Your query returned no results. Please change your search criteria and try again.
She’s starred in movies that have gone down in history, from La Boum to Braveheart to the James Bond franchise. Before the Piazza Grande screening of Jean Paul Civeyrac’s Une femme de notre temps, Sophie Marceau talks about her new, intense role: a female character looking for a balance between moral integrity and reclaiming her own value.
What does this woman represent for you, what elements did you find fascinating?
She is an amazing character in a film that remains mysterious. I don't know all the answers when I read a script. The only thing that matters is whether it engages me, whether I believe in it, more than knowing the reasons for everything. The human soul is complex, which then is the heart of the film. The tale of a policewoman writing books, whole, focused, with a family, still in love. A woman with a clear sense of morality, until she lives a personal drama and her life goes in a very different direction. She lets herself be drawn like a bow, she whose hobby is archery. When I read this story I hadn't acted for a long time, I didn't have the desire anymore. It was written as the trajectory of an arrow, straight towards the target. There was something very pure, inner and dense, with a beautiful overlap between form and content.
It’s a contemporary story that depicts underlying violence that can erupt at any moment.
Women are waking up from the millennial patriarchal torpor. She is a woman who has full control of her life, does not compromise and is very direct. Today it is easier for a woman to express her resentment, what she really is. It is not a question of revenge, but of the affirmation of personality according to one's own convictions. A story that reveals the beauty and purity of the character, as well as their suffering, summing up the history of women in general. To state without violence, but with great clarity, how it is no longer possible to go on like this. She fully assumes her responsibilities. She has a code of honor that she is ready to apply even to herself, she is a samurai. I find that giving women back weapons to express their deepest selves is highly relevant today. That's why this character touched me a lot.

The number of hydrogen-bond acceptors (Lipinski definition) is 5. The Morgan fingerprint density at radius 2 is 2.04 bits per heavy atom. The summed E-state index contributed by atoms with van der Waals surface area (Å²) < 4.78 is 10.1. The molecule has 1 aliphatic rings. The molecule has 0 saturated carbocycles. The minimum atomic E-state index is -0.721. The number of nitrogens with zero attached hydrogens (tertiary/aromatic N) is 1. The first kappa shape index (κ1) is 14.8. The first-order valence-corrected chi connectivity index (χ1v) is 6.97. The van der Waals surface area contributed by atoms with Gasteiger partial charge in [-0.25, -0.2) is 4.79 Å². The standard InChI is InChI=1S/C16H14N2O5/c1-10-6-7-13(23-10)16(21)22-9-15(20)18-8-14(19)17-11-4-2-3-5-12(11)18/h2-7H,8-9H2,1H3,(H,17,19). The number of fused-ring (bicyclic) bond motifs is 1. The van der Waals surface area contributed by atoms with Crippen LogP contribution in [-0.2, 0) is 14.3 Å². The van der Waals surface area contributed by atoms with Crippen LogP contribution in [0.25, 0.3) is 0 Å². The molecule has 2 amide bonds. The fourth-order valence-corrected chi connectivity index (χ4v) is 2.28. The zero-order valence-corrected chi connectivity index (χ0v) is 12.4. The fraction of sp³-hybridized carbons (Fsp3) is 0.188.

In a society that speaks and explains everything, the film raises more questions than anything else.
You don't always have to explain everything. Today we want to know and understand everything even before it happens. As with trailers, I can't stand them. If I see them then I no longer need to go to the cinema, I know the whole film. I love being surprised, trusting a show, an exhibition. I like to discover, to make my personal journey, not to be led by the hand. The film is not explained to you, it lives in the present moment. We do not know what the future holds, we think we know a lot, but they are projections of what we already know. Something totally unexpected happens in the film, which imposes its presence in the path of this story. You can't put it in the trailer, you can't say everything. It is a film of atmosphere, of perceptions, even shocking, there are very violent scenes, but without many words. Too many are always used.
Her character establishes a very strong relationship with her surroundings.
The places tell the life of people: the home, the city in which they chose to live, the family. It is clear that this woman loves nature, and is calm. As a policewoman she lives with terrible things every day, with detachment and at the same time humanity. It’s a hard life, she needs the balance given by her husband, the house, to go running in the woods, concentrate by shooting with the bow. She is a woman who seeks balance, the meaning of things, who reflects and writes. But the balance is always fragile.
Are meetings with the writers important to assist your choices as an actress?
They have to give me different things. I hate to repeat myself, I am not able to do the same thing twice. I hate with all my heart the idea of taking refuge in roles that are always the same just because they’re comfortable. The best chance I have of committing to something is when I read a story I know nothing about by a writer I don't know. Already the idea of someone or something I know bores me. I was not familiar with Jean Paul Civeyrac's work when I read the script. He is a great lover of cinema, which he knows well and respects in its mise en scène. He transported me into his world. It was a discovery.